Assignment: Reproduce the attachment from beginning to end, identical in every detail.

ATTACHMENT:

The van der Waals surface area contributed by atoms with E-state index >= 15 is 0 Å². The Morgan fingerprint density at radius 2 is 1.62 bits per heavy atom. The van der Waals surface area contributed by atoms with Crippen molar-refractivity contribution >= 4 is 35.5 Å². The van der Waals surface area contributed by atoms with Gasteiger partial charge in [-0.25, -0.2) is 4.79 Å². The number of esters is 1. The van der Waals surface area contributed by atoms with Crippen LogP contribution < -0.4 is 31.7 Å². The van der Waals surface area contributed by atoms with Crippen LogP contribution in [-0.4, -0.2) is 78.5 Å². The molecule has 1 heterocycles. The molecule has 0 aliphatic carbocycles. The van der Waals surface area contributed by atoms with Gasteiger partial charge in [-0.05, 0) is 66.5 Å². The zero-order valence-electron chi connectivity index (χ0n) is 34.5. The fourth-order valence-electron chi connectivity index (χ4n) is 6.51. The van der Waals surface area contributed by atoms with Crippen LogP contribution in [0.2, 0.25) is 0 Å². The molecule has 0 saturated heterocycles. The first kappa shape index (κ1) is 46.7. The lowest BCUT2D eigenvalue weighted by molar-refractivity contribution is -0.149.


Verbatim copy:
The van der Waals surface area contributed by atoms with E-state index >= 15 is 0 Å². The Morgan fingerprint density at radius 2 is 1.62 bits per heavy atom. The van der Waals surface area contributed by atoms with Crippen molar-refractivity contribution >= 4 is 35.5 Å². The van der Waals surface area contributed by atoms with Gasteiger partial charge in [-0.25, -0.2) is 4.79 Å². The number of esters is 1. The van der Waals surface area contributed by atoms with Crippen LogP contribution < -0.4 is 31.7 Å². The van der Waals surface area contributed by atoms with Crippen LogP contribution in [-0.4, -0.2) is 78.5 Å². The molecule has 1 heterocycles. The molecule has 0 aliphatic carbocycles. The van der Waals surface area contributed by atoms with Gasteiger partial charge in [-0.05, 0) is 66.5 Å². The zero-order valence-electron chi connectivity index (χ0n) is 34.5. The fourth-order valence-electron chi connectivity index (χ4n) is 6.51. The van der Waals surface area contributed by atoms with Crippen LogP contribution in [0.2, 0.25) is 0 Å². The molecule has 0 saturated heterocycles. The first kappa shape index (κ1) is 46.7. The lowest BCUT2D eigenvalue weighted by molar-refractivity contribution is -0.149.